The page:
5 Takeaways from the 2019 Energizing Efficiency Conference
May 9 2019, 13:20 PM
What does it take to energize efficiency? We rounded up some of the top experts in building, industry, marketing and of course, efficiency this week for our second annual Energizing Efficiency Conference to find out.
If you weren’t fortunate enough to be an attendee this year, we captured the top takeaways from our speakers to help spark your own energy efficiency journey.
- “Energy efficiency touches every sector of the economy”, Corey Diamond, the executive director of Efficiency Canada told conference attendees. The efficiency sector is poised for a major breakthrough as a job creator and agent of change. He said the four keys to the sector taking the next step will be moving beyond mere incremental change, unlocking private sector capital, moving towards a more comprehensive “value chain” of efficiency and mobilizing the message. Energy efficiency is Canada’s most plentiful and lowest-cost energy resource.
- How do we Market Energy Efficient Homes? According to Gunther Foerster of Progeny Modern Homes, we need to emphasize the cool factor, do the math and make the business case for a negligible energy bill and higher property values and we need to appeal to homeowners’ desire for a comfortable healthier home for their families.
- Commercial buildings need tune ups too! Building systems can be very complex, highly technical and often require integration between systems. Building use or occupancy can change. And, as equipment ages, its performance can change. Performance problems are often solved by treating the symptoms and not the actual cause. Luc Dugas of Maritech and Adam McMullin of the City of Barrie showed us how building recommissioning offers huge opportunities to save energy, decrease maintenance costs and promote tenant satisfaction and retention.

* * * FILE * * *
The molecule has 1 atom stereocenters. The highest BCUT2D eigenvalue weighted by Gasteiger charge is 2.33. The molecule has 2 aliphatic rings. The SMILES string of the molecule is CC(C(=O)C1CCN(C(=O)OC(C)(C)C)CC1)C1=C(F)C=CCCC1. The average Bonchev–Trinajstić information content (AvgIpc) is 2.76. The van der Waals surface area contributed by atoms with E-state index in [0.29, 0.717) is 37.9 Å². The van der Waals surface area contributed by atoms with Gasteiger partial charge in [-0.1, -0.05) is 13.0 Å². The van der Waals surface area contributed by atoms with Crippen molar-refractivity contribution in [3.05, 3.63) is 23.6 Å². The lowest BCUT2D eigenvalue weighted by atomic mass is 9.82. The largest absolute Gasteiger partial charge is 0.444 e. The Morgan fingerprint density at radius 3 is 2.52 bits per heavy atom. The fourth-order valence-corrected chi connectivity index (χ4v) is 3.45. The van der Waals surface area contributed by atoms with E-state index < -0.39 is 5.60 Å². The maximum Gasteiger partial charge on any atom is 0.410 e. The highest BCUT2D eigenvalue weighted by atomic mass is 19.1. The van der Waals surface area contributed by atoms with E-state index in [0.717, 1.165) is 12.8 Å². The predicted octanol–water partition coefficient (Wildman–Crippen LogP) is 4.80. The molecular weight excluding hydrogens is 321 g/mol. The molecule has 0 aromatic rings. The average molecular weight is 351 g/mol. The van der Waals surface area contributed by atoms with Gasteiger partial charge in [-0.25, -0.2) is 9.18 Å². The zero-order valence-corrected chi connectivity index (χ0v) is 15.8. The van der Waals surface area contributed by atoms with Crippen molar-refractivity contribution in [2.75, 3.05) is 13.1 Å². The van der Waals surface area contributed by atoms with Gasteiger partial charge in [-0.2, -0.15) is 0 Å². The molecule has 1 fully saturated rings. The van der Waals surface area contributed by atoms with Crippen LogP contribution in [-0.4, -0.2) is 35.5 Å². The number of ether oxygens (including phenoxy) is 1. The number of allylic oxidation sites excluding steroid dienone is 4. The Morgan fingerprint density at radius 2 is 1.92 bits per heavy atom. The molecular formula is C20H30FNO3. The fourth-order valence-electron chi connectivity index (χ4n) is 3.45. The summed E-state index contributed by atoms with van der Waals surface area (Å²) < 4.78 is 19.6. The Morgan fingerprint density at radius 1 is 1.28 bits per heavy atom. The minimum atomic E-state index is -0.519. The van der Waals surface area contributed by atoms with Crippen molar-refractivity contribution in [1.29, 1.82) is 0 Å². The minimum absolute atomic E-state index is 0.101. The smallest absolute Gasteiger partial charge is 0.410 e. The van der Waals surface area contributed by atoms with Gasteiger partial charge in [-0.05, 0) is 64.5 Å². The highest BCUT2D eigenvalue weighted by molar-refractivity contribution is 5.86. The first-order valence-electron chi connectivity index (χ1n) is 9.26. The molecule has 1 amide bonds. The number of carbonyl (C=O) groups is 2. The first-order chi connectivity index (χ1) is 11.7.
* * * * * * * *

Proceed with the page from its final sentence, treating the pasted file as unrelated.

- Energy is the starting point for municipalities to meet their climate objectives. A Smart Energy Community seamlessly integrates local, renewable and conventional energy sources to efficiently, cleanly and affordably meet all its energy needs. It is a coveted, highly livable place to live, work, learn and play. Your community can get there by taking advantage of energy efficiency, integrating conventional networks, harnessing local energy opportunities and integrating land use. Eddie Oldfield of QUEST and Sara Mudge of NB Power are ready to work with communities in New Brunswick.
- Want to have success in the energy sector selling services, products, equipment, or programs? Mark Jewell is an expert in teaching people how to sell energy and efficiency. He says you need to learn to frame your offering using jargon and yardsticks that mean something to your customer. A manufacturing facility might focus on cost per unit, downtime vs operating time, health and safety incidents, energy cost per unit. A commercial building owner cares about rent per square foot, occupancy percentage, operating expenses, maintenance, or asset value. It’s about doing your research and speaking your customer’s language.
If you like what you see here, you can sign up for conference updates to find out when you can get your tickets to next year’s conference May 12 and 13 in Saint John, New Brunswick. If you’re interested in being a speaker at our conference next year, contact us at EESAdmin@nbpower.com.
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